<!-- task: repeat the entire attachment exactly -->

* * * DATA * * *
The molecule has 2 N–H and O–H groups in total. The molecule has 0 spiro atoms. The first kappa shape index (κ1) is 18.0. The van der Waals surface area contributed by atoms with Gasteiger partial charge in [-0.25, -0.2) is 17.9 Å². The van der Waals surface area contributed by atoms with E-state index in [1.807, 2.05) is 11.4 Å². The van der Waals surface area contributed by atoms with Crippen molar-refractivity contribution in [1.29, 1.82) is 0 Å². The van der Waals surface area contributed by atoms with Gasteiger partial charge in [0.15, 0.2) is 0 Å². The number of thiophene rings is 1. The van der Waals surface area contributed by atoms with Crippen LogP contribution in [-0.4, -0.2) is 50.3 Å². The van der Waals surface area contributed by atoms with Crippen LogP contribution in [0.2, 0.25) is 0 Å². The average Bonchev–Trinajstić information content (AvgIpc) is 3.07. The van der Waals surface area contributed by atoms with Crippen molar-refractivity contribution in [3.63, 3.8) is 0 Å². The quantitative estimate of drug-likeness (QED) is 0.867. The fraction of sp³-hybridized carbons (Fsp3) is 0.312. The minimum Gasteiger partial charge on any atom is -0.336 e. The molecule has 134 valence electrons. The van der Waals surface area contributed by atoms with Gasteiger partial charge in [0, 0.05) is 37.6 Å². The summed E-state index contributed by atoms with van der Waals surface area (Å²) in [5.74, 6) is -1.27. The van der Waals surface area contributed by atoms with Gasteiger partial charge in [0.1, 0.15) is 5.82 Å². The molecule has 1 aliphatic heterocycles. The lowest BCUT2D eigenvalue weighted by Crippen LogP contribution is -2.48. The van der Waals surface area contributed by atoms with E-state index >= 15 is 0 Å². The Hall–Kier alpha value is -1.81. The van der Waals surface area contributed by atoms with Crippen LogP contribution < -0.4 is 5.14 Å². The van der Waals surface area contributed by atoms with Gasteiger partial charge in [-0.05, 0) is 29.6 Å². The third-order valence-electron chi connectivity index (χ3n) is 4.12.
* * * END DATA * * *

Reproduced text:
The molecule has 2 N–H and O–H groups in total. The molecule has 0 spiro atoms. The first kappa shape index (κ1) is 18.0. The van der Waals surface area contributed by atoms with Gasteiger partial charge in [-0.25, -0.2) is 17.9 Å². The van der Waals surface area contributed by atoms with E-state index in [1.807, 2.05) is 11.4 Å². The van der Waals surface area contributed by atoms with Crippen molar-refractivity contribution in [1.29, 1.82) is 0 Å². The van der Waals surface area contributed by atoms with Gasteiger partial charge in [0.15, 0.2) is 0 Å². The number of thiophene rings is 1. The van der Waals surface area contributed by atoms with Crippen LogP contribution in [-0.4, -0.2) is 50.3 Å². The van der Waals surface area contributed by atoms with Crippen LogP contribution in [0.2, 0.25) is 0 Å². The average Bonchev–Trinajstić information content (AvgIpc) is 3.07. The van der Waals surface area contributed by atoms with Crippen molar-refractivity contribution in [3.63, 3.8) is 0 Å². The quantitative estimate of drug-likeness (QED) is 0.867. The fraction of sp³-hybridized carbons (Fsp3) is 0.312. The minimum Gasteiger partial charge on any atom is -0.336 e. The molecule has 134 valence electrons. The van der Waals surface area contributed by atoms with Gasteiger partial charge in [0, 0.05) is 37.6 Å². The summed E-state index contributed by atoms with van der Waals surface area (Å²) in [5.74, 6) is -1.27. The van der Waals surface area contributed by atoms with Gasteiger partial charge in [0.1, 0.15) is 5.82 Å². The molecule has 1 aliphatic heterocycles. The lowest BCUT2D eigenvalue weighted by Crippen LogP contribution is -2.48. The van der Waals surface area contributed by atoms with E-state index >= 15 is 0 Å². The Hall–Kier alpha value is -1.81. The van der Waals surface area contributed by atoms with Crippen LogP contribution < -0.4 is 5.14 Å². The van der Waals surface area contributed by atoms with Gasteiger partial charge in [-0.05, 0) is 29.6 Å². The third-order valence-electron chi connectivity index (χ3n) is 4.12.